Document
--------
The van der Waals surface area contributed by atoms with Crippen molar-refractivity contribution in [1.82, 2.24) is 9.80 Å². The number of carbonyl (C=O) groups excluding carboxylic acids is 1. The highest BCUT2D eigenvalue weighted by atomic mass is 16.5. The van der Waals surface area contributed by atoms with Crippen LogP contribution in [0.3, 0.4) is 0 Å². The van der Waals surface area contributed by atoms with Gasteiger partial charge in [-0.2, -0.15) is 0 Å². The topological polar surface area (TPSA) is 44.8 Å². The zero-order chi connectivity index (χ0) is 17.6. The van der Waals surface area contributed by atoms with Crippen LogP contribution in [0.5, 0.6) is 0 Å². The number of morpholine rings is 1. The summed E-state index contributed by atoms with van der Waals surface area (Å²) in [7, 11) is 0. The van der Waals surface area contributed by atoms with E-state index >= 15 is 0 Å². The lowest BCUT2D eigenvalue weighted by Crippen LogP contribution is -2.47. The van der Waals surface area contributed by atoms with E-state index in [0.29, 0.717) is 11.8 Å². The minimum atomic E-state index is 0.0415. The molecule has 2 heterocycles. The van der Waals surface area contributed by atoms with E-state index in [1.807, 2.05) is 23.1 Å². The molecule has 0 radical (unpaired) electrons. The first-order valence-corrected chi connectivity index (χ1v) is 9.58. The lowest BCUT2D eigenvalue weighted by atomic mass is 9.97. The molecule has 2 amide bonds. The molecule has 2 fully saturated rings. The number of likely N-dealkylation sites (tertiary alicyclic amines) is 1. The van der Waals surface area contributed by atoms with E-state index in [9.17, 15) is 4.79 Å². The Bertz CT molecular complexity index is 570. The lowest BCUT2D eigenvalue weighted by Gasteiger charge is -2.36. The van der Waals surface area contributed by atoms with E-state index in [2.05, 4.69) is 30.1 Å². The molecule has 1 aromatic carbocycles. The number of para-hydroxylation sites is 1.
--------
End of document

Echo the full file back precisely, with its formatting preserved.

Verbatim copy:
The van der Waals surface area contributed by atoms with Crippen molar-refractivity contribution in [1.82, 2.24) is 9.80 Å². The number of carbonyl (C=O) groups excluding carboxylic acids is 1. The highest BCUT2D eigenvalue weighted by atomic mass is 16.5. The van der Waals surface area contributed by atoms with Crippen LogP contribution in [0.3, 0.4) is 0 Å². The van der Waals surface area contributed by atoms with Gasteiger partial charge in [-0.2, -0.15) is 0 Å². The topological polar surface area (TPSA) is 44.8 Å². The zero-order chi connectivity index (χ0) is 17.6. The van der Waals surface area contributed by atoms with Crippen LogP contribution in [0.5, 0.6) is 0 Å². The number of morpholine rings is 1. The summed E-state index contributed by atoms with van der Waals surface area (Å²) in [7, 11) is 0. The van der Waals surface area contributed by atoms with E-state index >= 15 is 0 Å². The lowest BCUT2D eigenvalue weighted by Crippen LogP contribution is -2.47. The van der Waals surface area contributed by atoms with E-state index in [0.29, 0.717) is 11.8 Å². The minimum atomic E-state index is 0.0415. The molecule has 2 heterocycles. The van der Waals surface area contributed by atoms with E-state index in [1.807, 2.05) is 23.1 Å². The molecule has 0 radical (unpaired) electrons. The first-order valence-corrected chi connectivity index (χ1v) is 9.58. The lowest BCUT2D eigenvalue weighted by atomic mass is 9.97. The molecule has 2 amide bonds. The molecule has 2 fully saturated rings. The number of likely N-dealkylation sites (tertiary alicyclic amines) is 1. The van der Waals surface area contributed by atoms with E-state index in [9.17, 15) is 4.79 Å². The Bertz CT molecular complexity index is 570. The lowest BCUT2D eigenvalue weighted by Gasteiger charge is -2.36. The van der Waals surface area contributed by atoms with E-state index in [2.05, 4.69) is 30.1 Å². The molecule has 1 aromatic carbocycles. The number of para-hydroxylation sites is 1.